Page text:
Rachel Barton Pine: A True Pioneer
There are certain works that live in the violinist's DNA. For Rachel Barton Pine, this is only the beginning.
If you were to peruse the music library of your average international violin soloist, you'd most likely find concertos by Beethoven, Mendelssohn, Bruch, Brahms and Tchaikovsky. The Paganini Caprices would be there, as would the Bach Partitas. In the violin world, these and other works make up a core repertoire which feeds a lifelong journey of exploration and discovery. For violin virtuoso Rachel Barton Pine, these are only the beginning.
Pine is on a mission to radically transform the violin canon, a passion which has taken her down many a rabbit hole—archives, contemporary music concerts, rare book shops, people’s attics—all in search of forgotten (or yet-to-be written) treasures. One of the most fruitful of these threads proved to be the search for black composers.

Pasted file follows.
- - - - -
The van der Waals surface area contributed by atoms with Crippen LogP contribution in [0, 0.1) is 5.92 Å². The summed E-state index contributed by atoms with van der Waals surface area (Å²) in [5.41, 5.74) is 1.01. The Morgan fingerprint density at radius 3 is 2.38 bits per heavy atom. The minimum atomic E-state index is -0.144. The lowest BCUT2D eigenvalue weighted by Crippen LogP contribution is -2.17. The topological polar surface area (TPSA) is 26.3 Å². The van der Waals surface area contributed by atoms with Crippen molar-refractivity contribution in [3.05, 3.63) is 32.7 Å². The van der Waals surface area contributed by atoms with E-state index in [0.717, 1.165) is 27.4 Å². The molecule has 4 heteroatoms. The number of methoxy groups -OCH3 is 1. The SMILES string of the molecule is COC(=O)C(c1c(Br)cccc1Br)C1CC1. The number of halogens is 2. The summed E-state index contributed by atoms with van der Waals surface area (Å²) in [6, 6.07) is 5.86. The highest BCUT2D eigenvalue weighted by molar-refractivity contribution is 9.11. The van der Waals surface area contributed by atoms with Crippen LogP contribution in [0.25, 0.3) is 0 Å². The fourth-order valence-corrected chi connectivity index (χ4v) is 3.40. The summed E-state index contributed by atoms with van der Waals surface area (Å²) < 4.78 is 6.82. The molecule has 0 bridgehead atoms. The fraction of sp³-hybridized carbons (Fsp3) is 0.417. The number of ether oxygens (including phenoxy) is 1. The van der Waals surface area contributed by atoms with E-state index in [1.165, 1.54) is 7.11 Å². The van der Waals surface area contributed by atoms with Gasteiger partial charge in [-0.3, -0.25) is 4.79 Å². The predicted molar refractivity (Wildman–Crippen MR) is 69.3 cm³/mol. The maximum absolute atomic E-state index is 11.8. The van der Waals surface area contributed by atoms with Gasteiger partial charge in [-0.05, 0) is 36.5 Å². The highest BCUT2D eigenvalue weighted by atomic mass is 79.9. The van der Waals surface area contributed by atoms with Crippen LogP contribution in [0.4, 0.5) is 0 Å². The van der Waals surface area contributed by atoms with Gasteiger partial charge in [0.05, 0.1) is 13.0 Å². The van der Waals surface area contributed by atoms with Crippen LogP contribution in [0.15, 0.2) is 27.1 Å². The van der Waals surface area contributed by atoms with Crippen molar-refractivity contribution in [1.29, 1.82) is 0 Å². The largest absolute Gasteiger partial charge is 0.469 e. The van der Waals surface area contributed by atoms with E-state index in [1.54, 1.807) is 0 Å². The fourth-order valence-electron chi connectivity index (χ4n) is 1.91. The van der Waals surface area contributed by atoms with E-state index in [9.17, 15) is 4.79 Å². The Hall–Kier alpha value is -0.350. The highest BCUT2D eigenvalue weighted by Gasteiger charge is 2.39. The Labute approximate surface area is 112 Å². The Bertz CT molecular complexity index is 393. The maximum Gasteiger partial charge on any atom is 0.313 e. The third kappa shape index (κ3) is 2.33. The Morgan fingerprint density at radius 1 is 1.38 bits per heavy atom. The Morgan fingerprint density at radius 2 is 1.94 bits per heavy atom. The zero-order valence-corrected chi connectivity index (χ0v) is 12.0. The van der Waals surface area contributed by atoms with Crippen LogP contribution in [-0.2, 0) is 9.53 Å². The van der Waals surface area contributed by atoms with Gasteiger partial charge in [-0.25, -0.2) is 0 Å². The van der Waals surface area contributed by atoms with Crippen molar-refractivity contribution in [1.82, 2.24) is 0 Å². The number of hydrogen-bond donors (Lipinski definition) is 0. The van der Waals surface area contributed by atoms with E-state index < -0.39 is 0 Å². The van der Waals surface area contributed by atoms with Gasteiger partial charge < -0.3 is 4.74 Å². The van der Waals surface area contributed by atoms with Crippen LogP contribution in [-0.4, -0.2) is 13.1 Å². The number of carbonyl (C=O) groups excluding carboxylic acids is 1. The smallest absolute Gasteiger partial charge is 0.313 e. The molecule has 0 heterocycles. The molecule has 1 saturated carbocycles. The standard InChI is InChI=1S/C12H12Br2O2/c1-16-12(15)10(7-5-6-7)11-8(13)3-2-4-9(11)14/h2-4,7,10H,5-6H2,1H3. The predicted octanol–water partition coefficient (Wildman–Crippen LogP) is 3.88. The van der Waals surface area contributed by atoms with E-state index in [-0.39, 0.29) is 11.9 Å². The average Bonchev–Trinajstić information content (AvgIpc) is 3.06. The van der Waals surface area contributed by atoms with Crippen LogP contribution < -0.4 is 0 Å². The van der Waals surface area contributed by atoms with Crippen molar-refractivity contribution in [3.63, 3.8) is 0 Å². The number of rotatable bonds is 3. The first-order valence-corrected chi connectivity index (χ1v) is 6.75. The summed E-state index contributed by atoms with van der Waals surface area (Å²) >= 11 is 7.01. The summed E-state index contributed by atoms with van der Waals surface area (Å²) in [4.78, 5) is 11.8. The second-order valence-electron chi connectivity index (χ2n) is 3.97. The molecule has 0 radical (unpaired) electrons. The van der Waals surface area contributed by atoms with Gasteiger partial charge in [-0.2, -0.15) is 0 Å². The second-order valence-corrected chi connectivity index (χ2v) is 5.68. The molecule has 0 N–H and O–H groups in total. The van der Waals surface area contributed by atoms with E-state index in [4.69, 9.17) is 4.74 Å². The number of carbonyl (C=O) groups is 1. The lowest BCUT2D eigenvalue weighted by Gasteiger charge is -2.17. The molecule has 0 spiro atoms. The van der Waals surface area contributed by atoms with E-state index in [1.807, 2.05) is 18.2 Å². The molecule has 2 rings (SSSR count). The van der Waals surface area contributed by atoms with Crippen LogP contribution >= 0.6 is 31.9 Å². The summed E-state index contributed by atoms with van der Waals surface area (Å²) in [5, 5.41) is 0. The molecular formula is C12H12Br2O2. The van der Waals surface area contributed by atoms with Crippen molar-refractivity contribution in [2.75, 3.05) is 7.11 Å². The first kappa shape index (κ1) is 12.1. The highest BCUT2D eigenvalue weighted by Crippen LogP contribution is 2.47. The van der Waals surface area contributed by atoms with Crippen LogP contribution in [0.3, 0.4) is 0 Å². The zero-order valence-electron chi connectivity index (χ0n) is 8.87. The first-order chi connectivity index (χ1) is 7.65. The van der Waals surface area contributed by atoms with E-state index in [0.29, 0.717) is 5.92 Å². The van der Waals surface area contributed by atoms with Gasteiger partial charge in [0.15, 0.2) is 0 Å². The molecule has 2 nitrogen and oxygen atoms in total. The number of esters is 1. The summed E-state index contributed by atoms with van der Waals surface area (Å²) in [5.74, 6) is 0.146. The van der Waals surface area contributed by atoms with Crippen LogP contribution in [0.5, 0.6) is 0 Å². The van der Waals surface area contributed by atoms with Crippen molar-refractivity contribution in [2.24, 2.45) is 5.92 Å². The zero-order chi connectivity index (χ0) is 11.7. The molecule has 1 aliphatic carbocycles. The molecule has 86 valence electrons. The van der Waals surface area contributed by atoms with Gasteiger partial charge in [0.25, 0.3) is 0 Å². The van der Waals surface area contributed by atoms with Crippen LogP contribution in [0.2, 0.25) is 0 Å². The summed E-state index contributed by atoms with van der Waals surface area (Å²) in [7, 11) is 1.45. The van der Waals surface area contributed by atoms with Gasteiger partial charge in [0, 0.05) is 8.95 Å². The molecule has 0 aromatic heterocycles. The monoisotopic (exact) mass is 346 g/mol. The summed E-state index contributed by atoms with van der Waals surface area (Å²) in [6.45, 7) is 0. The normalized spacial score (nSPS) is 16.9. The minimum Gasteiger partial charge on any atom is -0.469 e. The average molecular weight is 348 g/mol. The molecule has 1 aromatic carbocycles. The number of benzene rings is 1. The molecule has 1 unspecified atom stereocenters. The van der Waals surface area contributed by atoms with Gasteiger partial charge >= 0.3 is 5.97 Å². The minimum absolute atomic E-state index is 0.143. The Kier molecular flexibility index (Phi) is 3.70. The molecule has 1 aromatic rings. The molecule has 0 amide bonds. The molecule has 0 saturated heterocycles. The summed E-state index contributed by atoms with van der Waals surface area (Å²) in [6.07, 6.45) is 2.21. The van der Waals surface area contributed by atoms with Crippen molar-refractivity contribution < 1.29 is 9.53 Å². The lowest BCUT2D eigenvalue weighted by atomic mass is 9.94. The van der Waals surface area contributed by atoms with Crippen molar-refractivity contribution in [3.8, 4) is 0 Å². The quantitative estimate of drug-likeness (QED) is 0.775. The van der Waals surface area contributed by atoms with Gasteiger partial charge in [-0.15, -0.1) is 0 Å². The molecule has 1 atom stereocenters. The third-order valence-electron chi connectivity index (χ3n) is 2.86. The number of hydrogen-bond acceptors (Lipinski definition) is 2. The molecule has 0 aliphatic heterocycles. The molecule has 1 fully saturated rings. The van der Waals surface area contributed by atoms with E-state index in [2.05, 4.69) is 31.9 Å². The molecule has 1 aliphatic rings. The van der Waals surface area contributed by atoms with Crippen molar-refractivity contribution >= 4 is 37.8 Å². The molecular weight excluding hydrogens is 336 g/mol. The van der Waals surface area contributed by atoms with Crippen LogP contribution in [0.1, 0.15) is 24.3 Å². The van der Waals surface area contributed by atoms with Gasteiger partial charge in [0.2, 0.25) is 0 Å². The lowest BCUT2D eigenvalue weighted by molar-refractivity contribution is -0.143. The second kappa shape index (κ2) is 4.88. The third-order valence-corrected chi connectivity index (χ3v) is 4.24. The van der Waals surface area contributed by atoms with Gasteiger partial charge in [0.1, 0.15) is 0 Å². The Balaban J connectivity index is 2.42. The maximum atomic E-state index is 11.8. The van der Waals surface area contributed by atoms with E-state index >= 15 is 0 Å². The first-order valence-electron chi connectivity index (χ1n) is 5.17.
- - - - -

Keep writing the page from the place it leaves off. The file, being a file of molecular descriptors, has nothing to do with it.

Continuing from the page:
Growing up in Chicago, Pine had played works by composers of color all her life, and decided to feature one of these works on her first concerto recording* at the age of 22. It was only then that she realized how rare this music is.
"I wasn't thinking about any of the social justice aspect or anything like that," Pine told National Public Radio. "But after the record came out, I started getting a huge number of requests from students and parents and teachers about, you know, 'Where can I find repertoire like this for kids of different levels?'"
Twenty years on, Pine has amassed nearly a thousand works by black composers. She hosts a website devoted to the subject, which offers children’s books, including a violin pedagogy book.
“It’s really important for any black person who is interested in classical music to know that this is not someone else’s music,” Pine told the Los Angeles Sentinel. “And it’s really important for all of us to know about these vital voices of our past and present.”
Grammy Award-winning jazz composer Billy Childs piqued Pine’s interest in 2009 when he wrote a violin concerto for Regina Carter. Eventually, Pine asked Childs to write a short piece for violin and piano, which she recorded† in 2018. A little over a year later, the Violin Concerto No. 2 began to take shape. A Grant Park Music Festival commission, Childs’s Violin Concerto No. 2 is scheduled to be premiered by Rachel Barton Pine on July 17 and 18 during the 2020 Grant Park Music Festival.
*Cedille Records 90000 035
†Cedille Records 90000 182